WorshipWeb: Braver/Wiser: A Weekly Message of Courage and Compassion

Home to Myself

By Mare Martell

“Fitting in is becoming who you think you need to be in order to be accepted. Belonging is being your authentic self and knowing that no matter what happens, you belong to you.”
—Brené Brown

In 1978, I was in the sixth grade in West Michigan at a public school. We had a student teacher in our classroom who had a Dorothy Hamill haircut and a kind demeanor. I trusted her so much that I got the courage to tell her a secret I’d figured out about myself: I told her that I wasn’t a girl.

She dismissed my secret by telling me that being a woman was incredible. “Give it time,” she told me. I was confused at her response. In my heart of hearts, I knew that I was neither a boy nor a girl, but the language that fit who I am didn’t exist yet. Gender was either a boy or a girl. I became upset because I knew there were more genders. I remained, unhappily, a girl.

A nonbinary teen--white, with freckles and shoulder-length brown hair--holds a camera up, partially obscuring their face, as they look at the photographer.

As the years passed, I tried to be what everyone else expected of girls at the time. But trauma, abuse, neglect, and assaults took a serious toll on who I was becoming, which wasn’t who I was, knew myself to be, or wanted to be.

A few years later, I was reading an article where the author identified their gender as neutral, or a they/them. My epiphany steamrolled me into ashes. Finally! My aha moment: I realized that I’d always been who I am—but without the language to express it, I perpetually felt like an unworthy, unlovable outsider.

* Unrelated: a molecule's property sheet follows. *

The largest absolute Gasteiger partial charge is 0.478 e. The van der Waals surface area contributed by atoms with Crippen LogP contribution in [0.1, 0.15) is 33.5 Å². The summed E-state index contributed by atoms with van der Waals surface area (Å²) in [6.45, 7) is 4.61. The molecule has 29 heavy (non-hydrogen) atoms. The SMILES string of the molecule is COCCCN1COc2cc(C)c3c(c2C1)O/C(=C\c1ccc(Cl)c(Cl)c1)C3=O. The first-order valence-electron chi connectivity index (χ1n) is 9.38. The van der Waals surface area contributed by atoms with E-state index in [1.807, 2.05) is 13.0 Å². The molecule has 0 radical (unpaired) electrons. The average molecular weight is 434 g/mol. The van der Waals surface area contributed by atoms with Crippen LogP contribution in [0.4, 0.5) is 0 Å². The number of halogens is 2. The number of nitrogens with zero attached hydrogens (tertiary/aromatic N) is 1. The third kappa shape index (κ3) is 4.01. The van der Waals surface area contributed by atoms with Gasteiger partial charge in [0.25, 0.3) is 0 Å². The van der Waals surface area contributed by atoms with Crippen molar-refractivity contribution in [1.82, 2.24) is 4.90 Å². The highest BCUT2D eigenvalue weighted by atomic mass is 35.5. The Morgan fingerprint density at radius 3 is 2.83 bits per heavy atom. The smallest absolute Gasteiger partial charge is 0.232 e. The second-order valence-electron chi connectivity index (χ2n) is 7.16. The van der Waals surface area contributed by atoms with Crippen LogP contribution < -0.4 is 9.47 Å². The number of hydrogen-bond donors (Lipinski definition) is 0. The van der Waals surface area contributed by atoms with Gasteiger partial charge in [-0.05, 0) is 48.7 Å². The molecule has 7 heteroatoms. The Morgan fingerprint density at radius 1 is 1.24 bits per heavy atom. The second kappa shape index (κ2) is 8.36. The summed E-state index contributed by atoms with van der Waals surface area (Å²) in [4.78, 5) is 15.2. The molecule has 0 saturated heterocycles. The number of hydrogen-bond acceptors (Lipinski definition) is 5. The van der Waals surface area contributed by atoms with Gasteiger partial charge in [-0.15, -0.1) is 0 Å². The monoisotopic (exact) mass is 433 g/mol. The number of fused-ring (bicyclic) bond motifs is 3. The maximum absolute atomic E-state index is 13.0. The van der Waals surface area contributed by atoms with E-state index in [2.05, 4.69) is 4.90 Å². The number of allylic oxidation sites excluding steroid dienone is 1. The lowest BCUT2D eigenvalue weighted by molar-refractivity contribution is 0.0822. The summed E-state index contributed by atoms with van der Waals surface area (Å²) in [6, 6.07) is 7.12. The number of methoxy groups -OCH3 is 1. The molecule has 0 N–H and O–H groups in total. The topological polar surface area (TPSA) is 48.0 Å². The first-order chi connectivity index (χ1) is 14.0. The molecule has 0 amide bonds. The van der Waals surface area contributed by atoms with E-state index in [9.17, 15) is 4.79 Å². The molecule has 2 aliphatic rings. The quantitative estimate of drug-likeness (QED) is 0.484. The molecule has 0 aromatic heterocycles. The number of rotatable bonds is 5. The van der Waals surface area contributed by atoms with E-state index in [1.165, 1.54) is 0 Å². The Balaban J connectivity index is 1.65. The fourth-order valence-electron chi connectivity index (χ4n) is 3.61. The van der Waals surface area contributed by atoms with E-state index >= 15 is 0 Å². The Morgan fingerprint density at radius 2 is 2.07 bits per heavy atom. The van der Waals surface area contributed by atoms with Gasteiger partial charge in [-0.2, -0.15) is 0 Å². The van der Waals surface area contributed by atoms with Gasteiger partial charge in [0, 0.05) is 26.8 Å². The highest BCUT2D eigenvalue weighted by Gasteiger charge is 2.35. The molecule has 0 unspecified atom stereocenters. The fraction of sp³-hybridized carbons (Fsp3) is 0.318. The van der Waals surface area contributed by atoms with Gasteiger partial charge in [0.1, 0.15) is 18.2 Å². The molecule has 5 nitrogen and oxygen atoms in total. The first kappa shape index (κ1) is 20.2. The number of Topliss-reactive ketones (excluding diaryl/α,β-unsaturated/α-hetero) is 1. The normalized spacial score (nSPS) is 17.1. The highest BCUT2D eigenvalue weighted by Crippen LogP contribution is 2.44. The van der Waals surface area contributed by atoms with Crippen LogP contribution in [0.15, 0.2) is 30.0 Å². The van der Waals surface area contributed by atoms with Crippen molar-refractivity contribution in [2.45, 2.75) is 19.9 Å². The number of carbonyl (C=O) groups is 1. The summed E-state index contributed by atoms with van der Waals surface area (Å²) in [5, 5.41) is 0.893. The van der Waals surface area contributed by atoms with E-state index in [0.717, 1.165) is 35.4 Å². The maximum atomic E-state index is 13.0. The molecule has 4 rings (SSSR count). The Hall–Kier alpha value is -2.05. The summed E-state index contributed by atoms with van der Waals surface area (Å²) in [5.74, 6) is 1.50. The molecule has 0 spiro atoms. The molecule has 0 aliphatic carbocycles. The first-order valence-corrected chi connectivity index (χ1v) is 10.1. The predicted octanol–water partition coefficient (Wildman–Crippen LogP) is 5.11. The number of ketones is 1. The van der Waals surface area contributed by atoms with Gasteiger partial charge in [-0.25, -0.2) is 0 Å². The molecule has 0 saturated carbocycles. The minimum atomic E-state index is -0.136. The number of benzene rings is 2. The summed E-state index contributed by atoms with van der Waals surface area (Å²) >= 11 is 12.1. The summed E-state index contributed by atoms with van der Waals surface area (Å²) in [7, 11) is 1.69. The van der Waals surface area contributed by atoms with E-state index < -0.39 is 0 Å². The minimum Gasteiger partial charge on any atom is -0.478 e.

When I told my mom and dad that I was gender nonconforming and wished my pronouns to be they/them, they balked. Although it's sometimes a challenge for them, they actively put effort into being mindful of my pronouns. My friends embraced my authenticity, took me at my word, and respect my identity.

I fit in the created world by using language where I belong as who I am. Being non-binary, knowing I belong, embracing who I’ve always been, has finally brought me home to myself where I am worthy, loved, and cherished—not only by myself, but also by others.


Spirit of Grace, May every human being find their way back home to who they were born to be, with their authentic voice: loving and living out loud. May it be so.